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Institut de minéralogie, de physique des matériaux et de cosmochimie
UMR 7590 - Sorbonne Université/CNRS/MNHN/IRD

Soutenance de thèse de Karen Palacio Rodriguez

Karen Palacio Rodriguez, doctorante dans l'équipe Physique des systèmes simples en conditions extrêmes (PHYSIX) soutient sa thèse le vendredi 23 septembre 2022 à 14 h.

Sorbonne Université - IMPMC - 4 place Jussieu - 75005 Paris - Barre 22-23 - 4e étage, salle 401

DEVELOPMENT OF PREDICTIVE APPROACHES FOR BIOMOLECULAR ASSOCIATION KINETICS

 

Abstract

Atomistic computer simulations of rare events have three paramount goals: predicting de-
tailed mechanisms, free energy landscapes, and kinetic rates of transformation processes like
phase transitions, chemical reactions, biomolecular folding or association. In real-life appli-
cations, all of these tasks are cumbersome and require intensive human and computer effort,
especially the calculation of rates. The difficulty resides in the gap between the long time scale
associated to such processes, also known as rare events, and the short time scale that is ac-
cessible by molecular dynamics simulations. Enhanced sampling techniques can accelerate the
exploration of high-free energy regions, adding external forces to the system to pull it out of
free energy basins or focusing sampling on the transition region and efficiently exploring transi-
tion paths. These techniques allow to reconstruct mechanisms and free energy landscapes for a
wide range of activated processes in physics, chemistry and biology. Methods aimed at accurate
kinetic rates are at present less mature and still require large computational effort and/or rely
on ideal collective variables.
We developed two efficient methodologies for the prediction of transition rates from molecular
dynamics simulations in combination with enhanced sampling techniques. Both strategies only
require sets of short simulations, which allows exploiting the parallel capabilities of current
supercomputers. On one side, we use metadynamics, a widely used enhanced sampling technique
that adds a time-dependent bias potential to the system, disrupting its dynamics. We overcome
this limitation by developing a method based on Kramers’ theory for calculating the barrier-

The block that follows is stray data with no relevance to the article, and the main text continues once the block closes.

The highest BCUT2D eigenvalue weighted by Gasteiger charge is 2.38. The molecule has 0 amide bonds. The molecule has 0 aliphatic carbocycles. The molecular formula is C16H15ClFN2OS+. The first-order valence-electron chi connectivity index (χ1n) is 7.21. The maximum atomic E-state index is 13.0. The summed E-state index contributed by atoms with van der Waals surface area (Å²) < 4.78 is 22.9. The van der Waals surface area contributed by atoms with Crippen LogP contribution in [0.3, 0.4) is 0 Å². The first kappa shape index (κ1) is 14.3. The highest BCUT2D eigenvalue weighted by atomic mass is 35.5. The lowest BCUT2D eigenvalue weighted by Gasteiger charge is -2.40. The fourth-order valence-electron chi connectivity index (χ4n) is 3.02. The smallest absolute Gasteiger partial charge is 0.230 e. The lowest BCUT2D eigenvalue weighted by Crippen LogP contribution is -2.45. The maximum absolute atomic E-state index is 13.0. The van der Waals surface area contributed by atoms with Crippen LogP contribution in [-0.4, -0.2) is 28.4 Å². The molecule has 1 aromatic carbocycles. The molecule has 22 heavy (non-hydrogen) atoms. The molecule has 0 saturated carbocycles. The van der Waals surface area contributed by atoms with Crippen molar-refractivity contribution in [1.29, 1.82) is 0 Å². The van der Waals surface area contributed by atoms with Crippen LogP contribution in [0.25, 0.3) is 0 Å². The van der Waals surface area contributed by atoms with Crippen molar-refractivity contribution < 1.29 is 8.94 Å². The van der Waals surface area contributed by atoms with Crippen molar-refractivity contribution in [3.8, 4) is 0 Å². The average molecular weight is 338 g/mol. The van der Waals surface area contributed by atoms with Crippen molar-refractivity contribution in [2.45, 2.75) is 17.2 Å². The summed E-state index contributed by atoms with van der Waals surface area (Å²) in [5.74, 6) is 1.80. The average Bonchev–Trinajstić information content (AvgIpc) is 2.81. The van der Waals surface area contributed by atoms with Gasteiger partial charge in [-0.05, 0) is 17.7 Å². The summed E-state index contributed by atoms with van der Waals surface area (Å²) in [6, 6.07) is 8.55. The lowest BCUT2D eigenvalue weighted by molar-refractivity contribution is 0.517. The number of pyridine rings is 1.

crossing rate when a time-dependent bias is added to the system. We tested this method in a
benchmark system and apply it to complex all-atoms simulations, showing that we are able to
extract the rate and measure at the same time the quality of the collective variables for processes
where Kramers’ theory holds. On the other side, transition path sampling trajectories are
the golden standard to access mechanistic information: we demonstrate that they also encode
accurate thermodynamic and kinetic information, that can be extracted by training a data-
driven overdamped Langevin model of the dynamics projected on a collective variable. We also
tested this method over benchmark systems to establish a validation criteria for the accurate
time resolutions that yields Markovian behavior and apply it to complex all-atoms simulations
to recover free energies, position-dependent diffusion coefficients, and rates. Overall, these new
theoretical tools that can be freely downloaded from GitHub make efficient use of computing
resources providing simple procedures to accurately predict kinetic rates and could be suitable
for applications far beyond the field of biomolecular association.

 

Jury

  • Edina Rosta -  University College of London - Rapportrice
  • Jérôme Hénin - Institut de Biologie Physico-Chimique - Rapporteur 
  • Isabelle Callebaut - Sorbonne Université - Examinatrice
  • Rodolphe Vuilleumier - École Normale Supérieure - Examinateur
  • Fabio Pietrucci - Sorbonne Université - Directeur de thèse
  • Alessandro Barducci - Centre de Biologie Structurale - Co-Directeur de thèse


 

© IMPMC - Cécile Duflot 

Cécile Duflot - 02/09/22

Traductions :

    Zoom Science - Amorpheus : un logiciel en libre accès pour l’analyse des données de diffusion de rayons X sur des systèmes liquides ou amorphes

    L’étude de la structure locale d’un liquide ou d’un solide amorphe soumis à des conditions extrêmes de pression et de température permet d’en déduire la densité, ainsi que la compressibilité, l’expansion thermique et, éventuellement, d’identifier des transitions de phase liquide-liquide. L’analyse et...

    » Lire la suite

    Contact

    A. Marco Saitta

    Directeur de l'institut

    marco.saitta(at)sorbonne-universite.fr

     

    Bruno Moal

    Secrétaire général

    33 +1 44 27 52 17

    bruno.moal(at)sorbonne-universite.fr

     

    Jérôme Normand

    Gestion du personnel

    Réservation des salles

    jerome.normand(at)upmc.fr

     

    Antonella Intili

    Accueil et logistique

    Réservation des salles

    antonella.intili(at)upmc.fr

     

    Ouafa Faouzi

    Gestion financière

    gestionimpmc@impmc.upmc.fr (gestionimpmc @ impmc.upmc.fr)

     

    Cécile Duflot

    Communication

    cecile.duflot(at)upmc.fr

    33 +1 44 27 46 86

     

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    Adresse postale

    Institut de minéralogie, de physique des matériaux et de cosmochimie - UMR 7590

    Sorbonne Université - 4, place Jussieu - BC 115 - 75252 Paris Cedex 5

     

    Adresse physique

    Institut de minéralogie, de physique des matériaux et de cosmochimie - UMR 7590 - Sorbonne Université - 4, place Jussieu - Tour 23 - Barre 22-23, 4e étage - 75252 Paris Cedex 5

     

    Adresse de livraison

    Accès : 7 quai Saint Bernard - 75005 Paris, Tour 22.

    Contact : Antonella Intili : Barre 22-23, 4e étage, pièce 420, 33 +1 44 27 25 61

     

     

    Fax : 33 +1 44 27 51 52